Sheppard: Yeah, it’s really an important issue, Scott. The reality is in order to be competitive in the higher-education marketplace — and let’s be real about it, there is a higher-education marketplace — you need to have the best facilities available, the best technology on campus in order to be competitive. Students may make a choice if they’re deciding between a PWI, what we call a predominantly white institution, and an HBCU. They may choose to go to the PWI, because they have a panoply of resources that HBCUs do not.
And then there’s also, if you look at the largest institutions of higher education, those top institutions from a research-and-development standpoint. They have the benefit of getting those federal R&D dollars in the door, and having that supplement what they are able to do from a resource standpoint. Oftentimes the awards allow flexibility with respect to some of those dollars to address technology needs, or lab space, or even physical plant.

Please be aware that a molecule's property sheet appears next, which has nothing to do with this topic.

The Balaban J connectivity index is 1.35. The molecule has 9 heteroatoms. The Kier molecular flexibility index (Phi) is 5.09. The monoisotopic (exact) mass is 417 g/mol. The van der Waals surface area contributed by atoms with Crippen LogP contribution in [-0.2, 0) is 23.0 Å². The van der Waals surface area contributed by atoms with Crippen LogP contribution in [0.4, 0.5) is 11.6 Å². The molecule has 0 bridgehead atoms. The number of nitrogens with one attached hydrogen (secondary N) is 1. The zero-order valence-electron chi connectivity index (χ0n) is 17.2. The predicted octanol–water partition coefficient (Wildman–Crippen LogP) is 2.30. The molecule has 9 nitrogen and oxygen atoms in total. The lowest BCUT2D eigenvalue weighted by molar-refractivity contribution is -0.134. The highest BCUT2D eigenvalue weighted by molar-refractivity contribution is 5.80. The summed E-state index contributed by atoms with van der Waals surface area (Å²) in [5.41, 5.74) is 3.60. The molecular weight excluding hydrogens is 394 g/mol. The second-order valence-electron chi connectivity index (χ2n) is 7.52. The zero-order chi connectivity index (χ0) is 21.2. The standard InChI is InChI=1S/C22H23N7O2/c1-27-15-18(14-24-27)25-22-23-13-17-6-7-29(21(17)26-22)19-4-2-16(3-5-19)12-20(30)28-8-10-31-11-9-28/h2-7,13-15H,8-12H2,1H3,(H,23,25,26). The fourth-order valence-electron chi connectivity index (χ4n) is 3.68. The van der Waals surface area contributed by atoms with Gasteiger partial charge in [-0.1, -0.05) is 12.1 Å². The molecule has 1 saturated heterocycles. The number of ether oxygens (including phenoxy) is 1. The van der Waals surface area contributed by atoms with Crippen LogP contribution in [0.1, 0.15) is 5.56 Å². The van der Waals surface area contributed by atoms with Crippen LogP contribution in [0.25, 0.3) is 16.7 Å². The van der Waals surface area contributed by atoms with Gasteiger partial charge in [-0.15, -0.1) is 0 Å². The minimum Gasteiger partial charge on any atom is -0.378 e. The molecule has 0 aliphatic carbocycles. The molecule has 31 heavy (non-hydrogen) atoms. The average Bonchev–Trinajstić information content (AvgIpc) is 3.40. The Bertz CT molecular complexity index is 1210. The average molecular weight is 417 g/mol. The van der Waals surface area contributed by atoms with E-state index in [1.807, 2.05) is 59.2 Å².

And the dollars that you have available to address those issues, you’re now shifting resources from that in your budget to addressing deferred maintenance. So these are the things that play on one another in terms of our institutions’ ability to address both issues of deferred maintenance on campus and also new infrastructure needs or technology needs, simple things like broadband.
Carlson: Well, David, thanks for joining me on this show and talking about this important topic.
Sheppard: Absolutely, it was a pleasure to be with you.
Carlson: This has been The Evolving Campus, a Chronicle of Higher Education podcast sponsored by Perkins Eastman. For additional episodes, look for us on the Chronicle website or on your favorite podcast app. I’m Scott Carlson.